France has ordered an investigation into what it called a “shocking” error by Standard and Poor’s.
The credit ratings agency said it accidentally released a message yesterday downgrading France’s triple AAA status. The mistake contributed to the worst day for France’s government bonds since before the euro was launched in 1999.
France’s Finance Minister François Baroin reacted quickly to ward off concerns, explaining the latest moves to ensure the country keeps its top credit rating. “We will do what we said. In 2013 we will reduce our deficit to the level we had before the crisis of 2008-2009. In 2016 we will have 0% deficit. We’ve shown over the past two years that we were in a position to adapt (our economy) and show with the new plan, that we can adapt again,” he said.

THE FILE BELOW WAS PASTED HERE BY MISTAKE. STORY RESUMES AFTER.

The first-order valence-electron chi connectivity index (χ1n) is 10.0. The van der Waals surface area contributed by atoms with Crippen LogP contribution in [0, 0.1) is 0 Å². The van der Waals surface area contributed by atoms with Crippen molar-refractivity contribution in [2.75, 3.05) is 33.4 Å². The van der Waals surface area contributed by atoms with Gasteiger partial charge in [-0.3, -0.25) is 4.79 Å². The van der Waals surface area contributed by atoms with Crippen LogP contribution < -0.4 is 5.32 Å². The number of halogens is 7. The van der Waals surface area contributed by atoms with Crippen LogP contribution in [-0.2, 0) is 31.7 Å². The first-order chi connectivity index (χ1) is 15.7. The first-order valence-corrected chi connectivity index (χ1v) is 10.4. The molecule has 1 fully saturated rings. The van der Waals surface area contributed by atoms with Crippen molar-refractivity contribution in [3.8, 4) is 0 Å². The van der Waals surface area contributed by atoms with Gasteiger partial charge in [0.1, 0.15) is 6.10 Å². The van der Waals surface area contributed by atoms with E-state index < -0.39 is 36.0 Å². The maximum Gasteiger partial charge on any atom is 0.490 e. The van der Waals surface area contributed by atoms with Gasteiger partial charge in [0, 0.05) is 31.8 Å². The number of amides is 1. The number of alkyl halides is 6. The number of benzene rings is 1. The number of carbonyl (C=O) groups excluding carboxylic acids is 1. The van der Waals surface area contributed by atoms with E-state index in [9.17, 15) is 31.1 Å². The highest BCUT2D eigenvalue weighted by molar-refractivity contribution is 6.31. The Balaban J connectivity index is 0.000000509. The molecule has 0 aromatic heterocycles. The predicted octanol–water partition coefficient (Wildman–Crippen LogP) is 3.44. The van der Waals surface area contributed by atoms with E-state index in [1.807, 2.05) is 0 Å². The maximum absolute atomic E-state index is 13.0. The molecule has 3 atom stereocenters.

Although the three largest agencies have a stable outlook on the country, Moody’s has recently said it could revise that outlook to negative by early next year if the costs for helping bail out banks and other euro zone members stretch France’s budget too much.
S&P, which is already under fire from European policy makers over recent downgrades of government debt, has offered little explanation about the causes of the accident so far.
The company said it was investigating how the erroneous message was automatically sent to some subscribers of its credit ratings website. It was not clear how many clients saw the message.